Will Market Volatility Return This Year?

2020 is in the rearview mirror, and I think we can all agree that it’s a good thing. While last year was certainly interesting for investors, I don’t think anyone wants to relive the other parts of 2020. The year is, of course, marked by the start of the COVID-19 pandemic. But let’s not forget massive forest fires, tireless political drama, and a host of other negative headlines.

For the stock market, one defining feature of 2020 was persistent high volatility. Volatility spiked to record-high levels during the March COVID-19 crash. It remained elevated for the remainder of the year.

To put it in perspective, let’s look at the VIX – the S&P 500 Implied Volatility index – the most popular measure of market volatility. In a “normal” year, the VIX will rarely reach 20, much less spend weeks or months above that level. In 2020, the VIX climbed above 20 in February and has yet to close below it as we head into 2021.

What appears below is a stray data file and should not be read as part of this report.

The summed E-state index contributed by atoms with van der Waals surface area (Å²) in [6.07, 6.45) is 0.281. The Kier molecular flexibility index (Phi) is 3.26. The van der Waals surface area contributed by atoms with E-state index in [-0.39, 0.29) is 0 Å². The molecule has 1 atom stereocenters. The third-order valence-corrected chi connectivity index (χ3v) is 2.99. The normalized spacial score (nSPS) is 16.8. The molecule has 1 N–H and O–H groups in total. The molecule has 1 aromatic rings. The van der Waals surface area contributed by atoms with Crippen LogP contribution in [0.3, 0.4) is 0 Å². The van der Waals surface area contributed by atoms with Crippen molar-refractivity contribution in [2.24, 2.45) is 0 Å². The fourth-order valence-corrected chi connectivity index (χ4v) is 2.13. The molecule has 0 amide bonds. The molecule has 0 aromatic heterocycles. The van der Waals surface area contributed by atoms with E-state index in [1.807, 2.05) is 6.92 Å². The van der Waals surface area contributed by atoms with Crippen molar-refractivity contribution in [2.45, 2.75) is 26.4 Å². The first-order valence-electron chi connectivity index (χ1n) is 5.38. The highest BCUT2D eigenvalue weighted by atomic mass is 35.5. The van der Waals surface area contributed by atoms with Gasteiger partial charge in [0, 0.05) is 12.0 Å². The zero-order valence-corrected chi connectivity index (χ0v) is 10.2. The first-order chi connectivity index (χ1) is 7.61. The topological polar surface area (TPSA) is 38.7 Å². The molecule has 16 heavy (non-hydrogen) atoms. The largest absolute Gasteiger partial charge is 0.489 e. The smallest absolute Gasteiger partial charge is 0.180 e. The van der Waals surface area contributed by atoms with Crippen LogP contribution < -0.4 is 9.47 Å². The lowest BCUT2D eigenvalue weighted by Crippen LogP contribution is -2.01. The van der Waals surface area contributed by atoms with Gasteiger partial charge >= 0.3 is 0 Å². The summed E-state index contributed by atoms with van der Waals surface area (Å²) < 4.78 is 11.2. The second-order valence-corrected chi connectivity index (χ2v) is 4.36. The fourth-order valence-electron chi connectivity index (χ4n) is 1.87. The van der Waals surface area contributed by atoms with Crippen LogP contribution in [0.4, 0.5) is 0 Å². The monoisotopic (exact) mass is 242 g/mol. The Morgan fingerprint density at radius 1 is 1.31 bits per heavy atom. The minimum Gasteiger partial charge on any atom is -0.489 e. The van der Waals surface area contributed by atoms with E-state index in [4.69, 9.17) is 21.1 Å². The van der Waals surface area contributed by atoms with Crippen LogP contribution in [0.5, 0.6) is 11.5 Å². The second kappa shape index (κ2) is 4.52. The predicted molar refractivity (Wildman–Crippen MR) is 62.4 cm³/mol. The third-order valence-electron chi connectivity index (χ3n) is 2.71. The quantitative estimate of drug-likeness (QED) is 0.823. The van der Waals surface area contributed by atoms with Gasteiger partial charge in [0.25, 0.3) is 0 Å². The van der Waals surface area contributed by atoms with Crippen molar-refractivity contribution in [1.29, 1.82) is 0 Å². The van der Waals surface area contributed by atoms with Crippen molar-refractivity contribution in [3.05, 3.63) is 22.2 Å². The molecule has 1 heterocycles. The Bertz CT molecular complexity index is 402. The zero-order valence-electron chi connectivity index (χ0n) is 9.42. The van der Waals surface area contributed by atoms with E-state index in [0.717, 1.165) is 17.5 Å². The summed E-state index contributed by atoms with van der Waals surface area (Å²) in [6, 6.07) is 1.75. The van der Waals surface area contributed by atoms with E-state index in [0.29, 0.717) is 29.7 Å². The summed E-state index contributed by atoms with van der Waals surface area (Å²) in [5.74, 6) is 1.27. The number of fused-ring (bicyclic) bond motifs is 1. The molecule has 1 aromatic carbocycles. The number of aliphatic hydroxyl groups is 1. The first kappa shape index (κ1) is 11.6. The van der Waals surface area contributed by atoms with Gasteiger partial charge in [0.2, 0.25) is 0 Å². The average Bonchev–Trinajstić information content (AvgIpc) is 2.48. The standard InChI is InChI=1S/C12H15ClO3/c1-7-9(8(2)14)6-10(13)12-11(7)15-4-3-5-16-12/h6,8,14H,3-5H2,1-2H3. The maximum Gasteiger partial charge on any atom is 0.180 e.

The sustained elevation in the VIX really shouldn’t be that much of a surprise given the pandemic’s scope and severity. COVID-19 has taken a substantial toll on the global economy (to say nothing of the awful loss of human lives). The economy will continue to suffer as the world waits for the slow rollout of the COVID vaccine.

The multiple vaccines available or becoming available give reason for hope. There may be something akin to normalcy in 2021. Nevertheless, volatility hasn’t shown much inclination to return to more modest levels. Does that mean we can expect higher volatility for the foreseeable future?

The thing is, volatility tends to cluster at higher levels after a significant market dislocation, as we had in March. The aftereffect of a crash can be quite severe. What’s more, there are a lot fewer volatility sellers these days. 2020 was not kind to systematic volatility selling strategies.

Eventually, especially as the vaccine becomes more available, volatility is likely to drift lower. However, it may take longer than expected. There are even some short-term bets that volatility could spike again in January.

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